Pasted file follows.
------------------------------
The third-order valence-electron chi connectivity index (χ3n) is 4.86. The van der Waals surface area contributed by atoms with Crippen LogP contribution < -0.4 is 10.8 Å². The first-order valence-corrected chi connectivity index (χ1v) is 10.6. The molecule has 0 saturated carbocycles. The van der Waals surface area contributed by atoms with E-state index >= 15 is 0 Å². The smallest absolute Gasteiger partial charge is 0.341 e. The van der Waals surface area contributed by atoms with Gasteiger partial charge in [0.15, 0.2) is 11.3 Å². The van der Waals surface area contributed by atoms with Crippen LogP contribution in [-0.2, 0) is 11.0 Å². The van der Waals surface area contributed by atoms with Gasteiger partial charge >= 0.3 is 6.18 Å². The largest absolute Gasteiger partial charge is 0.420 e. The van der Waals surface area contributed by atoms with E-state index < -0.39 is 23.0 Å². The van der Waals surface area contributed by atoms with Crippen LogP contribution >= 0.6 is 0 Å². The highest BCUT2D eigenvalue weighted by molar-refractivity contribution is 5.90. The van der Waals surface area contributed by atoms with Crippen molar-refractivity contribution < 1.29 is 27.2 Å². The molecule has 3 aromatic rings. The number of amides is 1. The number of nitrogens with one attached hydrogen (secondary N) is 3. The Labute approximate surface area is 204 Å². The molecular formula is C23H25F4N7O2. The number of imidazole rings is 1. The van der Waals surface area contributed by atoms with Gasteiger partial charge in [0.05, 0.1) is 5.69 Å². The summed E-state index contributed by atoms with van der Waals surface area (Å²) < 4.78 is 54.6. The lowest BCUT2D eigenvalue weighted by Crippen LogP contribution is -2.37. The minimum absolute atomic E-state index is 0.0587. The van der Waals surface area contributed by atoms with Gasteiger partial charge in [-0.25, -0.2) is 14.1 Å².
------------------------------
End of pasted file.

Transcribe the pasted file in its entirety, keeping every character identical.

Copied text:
The third-order valence-electron chi connectivity index (χ3n) is 4.86. The van der Waals surface area contributed by atoms with Crippen LogP contribution < -0.4 is 10.8 Å². The first-order valence-corrected chi connectivity index (χ1v) is 10.6. The molecule has 0 saturated carbocycles. The van der Waals surface area contributed by atoms with E-state index >= 15 is 0 Å². The smallest absolute Gasteiger partial charge is 0.341 e. The van der Waals surface area contributed by atoms with Gasteiger partial charge in [0.15, 0.2) is 11.3 Å². The van der Waals surface area contributed by atoms with Crippen LogP contribution in [-0.2, 0) is 11.0 Å². The van der Waals surface area contributed by atoms with Gasteiger partial charge >= 0.3 is 6.18 Å². The largest absolute Gasteiger partial charge is 0.420 e. The van der Waals surface area contributed by atoms with E-state index < -0.39 is 23.0 Å². The van der Waals surface area contributed by atoms with Crippen LogP contribution >= 0.6 is 0 Å². The highest BCUT2D eigenvalue weighted by molar-refractivity contribution is 5.90. The van der Waals surface area contributed by atoms with Crippen molar-refractivity contribution < 1.29 is 27.2 Å². The molecule has 3 aromatic rings. The number of amides is 1. The number of nitrogens with one attached hydrogen (secondary N) is 3. The Labute approximate surface area is 204 Å². The molecular formula is C23H25F4N7O2. The number of imidazole rings is 1. The van der Waals surface area contributed by atoms with Gasteiger partial charge in [0.05, 0.1) is 5.69 Å². The summed E-state index contributed by atoms with van der Waals surface area (Å²) < 4.78 is 54.6. The lowest BCUT2D eigenvalue weighted by Crippen LogP contribution is -2.37. The minimum absolute atomic E-state index is 0.0587. The van der Waals surface area contributed by atoms with Gasteiger partial charge in [-0.25, -0.2) is 14.1 Å².